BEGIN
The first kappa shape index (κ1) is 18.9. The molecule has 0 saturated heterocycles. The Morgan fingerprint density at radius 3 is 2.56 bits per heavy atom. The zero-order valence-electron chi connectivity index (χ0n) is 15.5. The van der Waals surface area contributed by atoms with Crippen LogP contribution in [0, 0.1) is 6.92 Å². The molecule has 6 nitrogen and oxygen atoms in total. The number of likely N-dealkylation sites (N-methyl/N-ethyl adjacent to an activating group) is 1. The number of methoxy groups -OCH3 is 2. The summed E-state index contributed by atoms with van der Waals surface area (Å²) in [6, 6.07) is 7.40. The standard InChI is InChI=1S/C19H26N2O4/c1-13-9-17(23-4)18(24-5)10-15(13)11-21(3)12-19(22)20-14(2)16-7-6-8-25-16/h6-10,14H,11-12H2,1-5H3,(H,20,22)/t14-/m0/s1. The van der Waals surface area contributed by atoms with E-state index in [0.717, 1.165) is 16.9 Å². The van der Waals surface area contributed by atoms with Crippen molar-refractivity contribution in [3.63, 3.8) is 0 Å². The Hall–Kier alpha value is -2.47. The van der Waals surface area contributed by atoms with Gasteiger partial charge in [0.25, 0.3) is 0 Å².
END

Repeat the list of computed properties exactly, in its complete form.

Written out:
The first kappa shape index (κ1) is 18.9. The molecule has 0 saturated heterocycles. The Morgan fingerprint density at radius 3 is 2.56 bits per heavy atom. The zero-order valence-electron chi connectivity index (χ0n) is 15.5. The van der Waals surface area contributed by atoms with Crippen LogP contribution in [0, 0.1) is 6.92 Å². The molecule has 6 nitrogen and oxygen atoms in total. The number of likely N-dealkylation sites (N-methyl/N-ethyl adjacent to an activating group) is 1. The number of methoxy groups -OCH3 is 2. The summed E-state index contributed by atoms with van der Waals surface area (Å²) in [6, 6.07) is 7.40. The standard InChI is InChI=1S/C19H26N2O4/c1-13-9-17(23-4)18(24-5)10-15(13)11-21(3)12-19(22)20-14(2)16-7-6-8-25-16/h6-10,14H,11-12H2,1-5H3,(H,20,22)/t14-/m0/s1. The van der Waals surface area contributed by atoms with E-state index in [0.717, 1.165) is 16.9 Å². The van der Waals surface area contributed by atoms with Crippen molar-refractivity contribution in [3.63, 3.8) is 0 Å². The Hall–Kier alpha value is -2.47. The van der Waals surface area contributed by atoms with Gasteiger partial charge in [0.25, 0.3) is 0 Å².